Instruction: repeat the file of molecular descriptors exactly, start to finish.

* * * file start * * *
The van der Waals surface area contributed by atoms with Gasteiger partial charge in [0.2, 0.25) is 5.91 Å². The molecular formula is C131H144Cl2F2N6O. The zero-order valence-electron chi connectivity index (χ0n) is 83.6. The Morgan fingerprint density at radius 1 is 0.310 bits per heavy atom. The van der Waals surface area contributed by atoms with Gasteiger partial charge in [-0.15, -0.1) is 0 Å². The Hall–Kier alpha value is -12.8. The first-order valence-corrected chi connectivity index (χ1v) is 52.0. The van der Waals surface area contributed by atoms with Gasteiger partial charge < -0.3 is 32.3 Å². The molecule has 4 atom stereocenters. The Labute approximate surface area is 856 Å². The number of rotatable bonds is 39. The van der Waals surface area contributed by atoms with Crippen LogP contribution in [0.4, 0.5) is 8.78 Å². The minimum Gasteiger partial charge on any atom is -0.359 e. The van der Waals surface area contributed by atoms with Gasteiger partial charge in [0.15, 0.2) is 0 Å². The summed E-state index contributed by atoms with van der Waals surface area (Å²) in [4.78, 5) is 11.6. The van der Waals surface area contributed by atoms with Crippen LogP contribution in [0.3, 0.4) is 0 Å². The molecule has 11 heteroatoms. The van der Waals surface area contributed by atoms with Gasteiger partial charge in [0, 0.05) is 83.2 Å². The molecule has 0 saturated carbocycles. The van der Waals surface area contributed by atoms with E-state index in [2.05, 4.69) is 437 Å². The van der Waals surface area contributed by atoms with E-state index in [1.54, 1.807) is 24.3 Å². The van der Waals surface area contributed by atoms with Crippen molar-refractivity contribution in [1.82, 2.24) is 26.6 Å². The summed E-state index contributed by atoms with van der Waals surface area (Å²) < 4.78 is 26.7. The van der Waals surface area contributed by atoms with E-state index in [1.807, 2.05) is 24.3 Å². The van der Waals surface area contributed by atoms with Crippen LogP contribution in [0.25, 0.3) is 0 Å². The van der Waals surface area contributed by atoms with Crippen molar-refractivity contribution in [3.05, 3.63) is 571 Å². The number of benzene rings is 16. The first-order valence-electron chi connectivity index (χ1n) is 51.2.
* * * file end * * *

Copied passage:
The van der Waals surface area contributed by atoms with Gasteiger partial charge in [0.2, 0.25) is 5.91 Å². The molecular formula is C131H144Cl2F2N6O. The zero-order valence-electron chi connectivity index (χ0n) is 83.6. The Morgan fingerprint density at radius 1 is 0.310 bits per heavy atom. The van der Waals surface area contributed by atoms with Gasteiger partial charge in [-0.15, -0.1) is 0 Å². The Hall–Kier alpha value is -12.8. The first-order valence-corrected chi connectivity index (χ1v) is 52.0. The van der Waals surface area contributed by atoms with Gasteiger partial charge < -0.3 is 32.3 Å². The molecule has 4 atom stereocenters. The Labute approximate surface area is 856 Å². The number of rotatable bonds is 39. The van der Waals surface area contributed by atoms with Crippen LogP contribution in [0.4, 0.5) is 8.78 Å². The minimum Gasteiger partial charge on any atom is -0.359 e. The van der Waals surface area contributed by atoms with Gasteiger partial charge in [0.15, 0.2) is 0 Å². The summed E-state index contributed by atoms with van der Waals surface area (Å²) in [4.78, 5) is 11.6. The van der Waals surface area contributed by atoms with Crippen LogP contribution in [0.3, 0.4) is 0 Å². The molecule has 11 heteroatoms. The van der Waals surface area contributed by atoms with Gasteiger partial charge in [0, 0.05) is 83.2 Å². The molecule has 0 saturated carbocycles. The van der Waals surface area contributed by atoms with E-state index in [2.05, 4.69) is 437 Å². The van der Waals surface area contributed by atoms with E-state index in [1.54, 1.807) is 24.3 Å². The van der Waals surface area contributed by atoms with Crippen molar-refractivity contribution in [1.82, 2.24) is 26.6 Å². The summed E-state index contributed by atoms with van der Waals surface area (Å²) < 4.78 is 26.7. The van der Waals surface area contributed by atoms with E-state index in [1.807, 2.05) is 24.3 Å². The van der Waals surface area contributed by atoms with Crippen LogP contribution in [0.25, 0.3) is 0 Å². The van der Waals surface area contributed by atoms with Crippen molar-refractivity contribution in [3.05, 3.63) is 571 Å². The number of benzene rings is 16. The first-order valence-electron chi connectivity index (χ1n) is 51.2.